Being an adult is HARD. But you know what’s harder? Being a parent. There’s just so much responsibility, which, DUH. Of course there is.
And then there’s the financial impact. And here’s where I’m struggling.
It’s taken awhile for me to realize this but damn, kids are expensive. (Shocker, right?) Sure, there’s all the initial preparation – the nursery furniture, the diapers, the books, the decorations, the blankets, the bouncer, the swing, the stroller, the car seat, the high chair, etc. And if you’re lucky enough to have most of that stuff given to you at showers, then you’re lucky enough. We were pretty fortunate to have my mom gift us our nursery furniture for Christmas before D was born and my in laws to pay for our stroller and infant carrier. And my SIL gave us more boy’s baby clothes than we knew what to do with. But now that D is nearing a year and a half, there’s a whole new slew of expenses creeping up on us. He needs different foods – and more of it, he needs clothes and shoes, he needs more age-appropriate toys and books, he needs baby gates and cabinet locks for safety, and we had to buy a bigger car seat and a better stroller. He also needs things like shampoo and bubble bath, lotion and laundry detergent, diapers, wipes, diaper cream, and basically everything we were given before he was born has now run out and we need more, More, MORE!
And mommy needs more too. My changing waistline, bra and shoe sizes means I practically need an entire new wardrobe every season. Most of my old clothes no longer fit the way they used to, so I’ve had to buy new items here and there every few weeks, slowly accumulating pieces of clothing only to now be pregnant again and start all over. Fortunately I still have lots of maternity items, but for anyone that’s ever bought maternity clothes, you know that most of those things are only meant to be worn a few times because to look at them now, they’re stretched and faded and just one more wash away from ending up in the donation pile.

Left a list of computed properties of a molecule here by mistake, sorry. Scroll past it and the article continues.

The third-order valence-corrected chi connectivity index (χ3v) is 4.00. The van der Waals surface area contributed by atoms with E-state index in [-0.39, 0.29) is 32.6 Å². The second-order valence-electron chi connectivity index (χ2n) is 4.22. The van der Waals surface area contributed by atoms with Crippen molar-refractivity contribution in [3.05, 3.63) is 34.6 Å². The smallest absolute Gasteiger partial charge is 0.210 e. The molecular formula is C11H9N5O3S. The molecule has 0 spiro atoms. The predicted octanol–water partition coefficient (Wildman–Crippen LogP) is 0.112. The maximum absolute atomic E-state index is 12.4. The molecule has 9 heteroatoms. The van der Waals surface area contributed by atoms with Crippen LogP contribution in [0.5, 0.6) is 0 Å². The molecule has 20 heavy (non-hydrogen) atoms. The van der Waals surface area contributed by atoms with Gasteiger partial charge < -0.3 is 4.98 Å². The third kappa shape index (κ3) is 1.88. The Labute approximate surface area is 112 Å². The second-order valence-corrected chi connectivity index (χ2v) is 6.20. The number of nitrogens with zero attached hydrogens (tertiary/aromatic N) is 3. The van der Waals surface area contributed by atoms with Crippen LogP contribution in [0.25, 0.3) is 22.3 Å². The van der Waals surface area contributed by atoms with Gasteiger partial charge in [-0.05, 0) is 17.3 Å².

But none of these things are a big deal, if you have the money. And we used to. As two dual-income twenty-somethings, money was never something we worried about too much. We could pay our bills and go out with friends without ever thinking twice. That’s not say we were eating filet mignon every night while drinking Cristal. Debt would pile up during the more “spendy” months – like when we first bought our house and had to buy all new furniture, appliances and lawn equipment. Or around Christmas, our annual week-long beach vacation, or the month we both had to buy all new tires for both of our cars. Then we’d spend a couple of months paying off whatever we owed and be credit-card-debt-free again.
And then we went down to one income. I say “one income” because even though my husband works from home, he’s an entrepreneur and typically whatever he makes profit-wise is usually invested right back into his business. Such is the case with most entrepreneurs their first couple of years. So for argument’s sake, we’re a one-income family at the moment. Only we haven’t been living like it. We do what we want and buy what we want whenever we want. And the result is not good, folks. Seeing a balance on a credit card is giving me anxiety. Actually, the upcoming holidays, the idea of adding a monthly preschool charge and an eventual car payment (the hubs’ car is on its last leg) is what’s really giving me anxiety. Oh and this new baby, who will need a crib and other necessities (although clothing isn’t one of them, hallelujah!!). We may not be in the red zone yet, but our expenses are only going to increase so we need to get this under control NOW.